Tarun3 Prerequisites for Effective Sprint Planning in an Agile Environment

November 5th, 2013 in Agile, Software Development by

If you fail to plan, you plan to fail‘ – Benjamin Franklin

Effective Sprint PlanningIs it possible to shoot a goal if the goal post is constantly moving? I think not. So, how does one achieve a moving target? By dreaming.

The same principle applies in agile development. If the sprint is not sand boxed, it just becomes a moving target, thus making it imperative to do so. A moving target not only results in loss of valuable momentum but it demoralizes the team as it makes them a failure. Whereas, well-defined sprints at least lead to more predictable outcomes, sustained momentum and sense of achievement, which becomes a self-fulfilling prophecy to achieve success.

Over the period of years, I’ve come to realize the following points to be valuable prerequisites for an effective Sprint Planning meeting -

1. Have a Sprint Goal before the meeting

This is the guiding principle and defines the mandate for the Sprint. It becomes the benchmark to help the team select the right user stories to be implemented. When in doubt, this acts as a filter or lens through which the team decides what stays as part of the release and what must be discarded.

Good example of Sprint goals are -
a. “Enable SMS based delivery to our members for marketing related messages”
b. “Enabling Parents to see a magazine of their kids activities in school”
c. “Enabling our users to search for their uploaded documents”
d. “Enabling credit card payment wall at the time of sign up”

I’m sure you get the point. The more focused the Sprint goal, the better it is for the team to come together to achieve it. Unless the entire software development team is divided into multiple functional areas and one needs to have a Scrum of Scrums. Even in that case, every scrum team needs to have a single purpose or a goal, which they need to achieve. All of them just roll up at the uber Scrum Master level who gets to see different functional objectives at play.

2. Have a groomed product backlog related to priority
I’m not sure how could one have an effective Sprint planning if the product owner hasn’t groomed the product backlog by the business value. It’s an absolute must before the Sprint planning is initiated. The idea is to have all the user stories lined up correctly by the business value so that the team doesn’t have to second guess which user stories to pick if something is too big to be completed in a given Sprint.

If this hasn’t been done properly then sprint planning meeting would quickly degenerate into a lengthy-pointless-and-forcing-you-to-bang-your-head-against-the-wall kind of a Bollywood movie where the script doesn’t stick to the plot and every other scene is a display of creative genius of the director to showcase that how well he/she can digress.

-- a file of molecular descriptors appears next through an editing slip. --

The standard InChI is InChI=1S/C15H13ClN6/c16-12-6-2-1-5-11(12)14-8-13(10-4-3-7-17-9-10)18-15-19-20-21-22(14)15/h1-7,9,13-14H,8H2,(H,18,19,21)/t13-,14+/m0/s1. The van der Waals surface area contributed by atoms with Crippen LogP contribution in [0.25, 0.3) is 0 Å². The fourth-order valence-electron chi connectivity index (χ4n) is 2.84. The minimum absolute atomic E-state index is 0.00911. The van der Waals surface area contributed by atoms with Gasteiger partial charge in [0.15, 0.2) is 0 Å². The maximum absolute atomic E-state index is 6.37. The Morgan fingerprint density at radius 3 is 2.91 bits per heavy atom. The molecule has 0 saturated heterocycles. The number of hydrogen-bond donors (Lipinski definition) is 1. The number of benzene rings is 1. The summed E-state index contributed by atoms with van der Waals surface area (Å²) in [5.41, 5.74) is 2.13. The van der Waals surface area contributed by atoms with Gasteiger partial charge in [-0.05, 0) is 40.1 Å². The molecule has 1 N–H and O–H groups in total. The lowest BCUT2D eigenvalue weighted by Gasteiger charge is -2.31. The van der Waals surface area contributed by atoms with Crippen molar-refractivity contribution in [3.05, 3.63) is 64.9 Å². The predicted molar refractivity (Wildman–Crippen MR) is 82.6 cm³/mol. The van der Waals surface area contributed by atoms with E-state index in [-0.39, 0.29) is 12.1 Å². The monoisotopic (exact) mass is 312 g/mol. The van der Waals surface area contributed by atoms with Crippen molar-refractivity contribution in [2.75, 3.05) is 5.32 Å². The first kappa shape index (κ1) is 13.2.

3. Ensure all the stakeholders in the success of the Sprint are present and have read the user stories
I see way too many sprint planning meetings where the engineering team would come to the meeting without having any idea of the user stories to be discussed. Unfortunately, I end up canceling those meetings, as they quickly become an exercise for product owner to test their oratory skills. The poor guy not only has to write the user stories but end up explaining every single bit of it. Not worth it.

The ideal situation is for all the team members to have read the user stories, understand it to the best of their abilities, having a mental model of how it would fit in the existing system and having their questions ready. This smoothens the entire process and help the team being focused on selecting the user stories, estimating them and finalizing the Sprint Plan.

I’m sure there are other patterns of sprint planning success but performing the above drill before the sprint planning meetings have served us well.

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  • Shalvika

    Thanks for sharing these. We have seen how setting the Sprint goal helps to crystallize the vision for everyone as well as create the action path for the other 2 points.

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  • http://www.pmhut.com PM Hut

    Hi Tarun,

    #3 is a bit tricky. Some stakeholders will not even go to the meeting and many may have have not read the user stories. I suggest you have a mini-meeting involving the stakeholders explaining the user stories before the main meeting, this will solve the issue with some stakeholders not reading your stories.

    By the way, this is a good post, and I would like to republish it on PM Hut where many project managers will benefit from it. Please either email me or contact me through the contact us form on the PM hut website in case you’re OK with this.

    • Tarun

      Hi there,
      I agree that #3 is tricky but having yet another meeting IMHO is not a solution. What if they end up missing that meeting? I think as long as the team has a shared understanding of the vision of the project and feel that they are instrumental in realizing that vision then somehow they would pull through in every scenario/meeting.

      For some reason, if they haven’t read the user stories or can’t attend the meeting then canceling the meeting and letting the whole group know transparently of the reasons somehow manages to bring in the feeling of guilt. It then just propels everyone(especially the defaulters) to do the right thing and make progress towards shared goals.

      About reposting my post, it would be my privilege.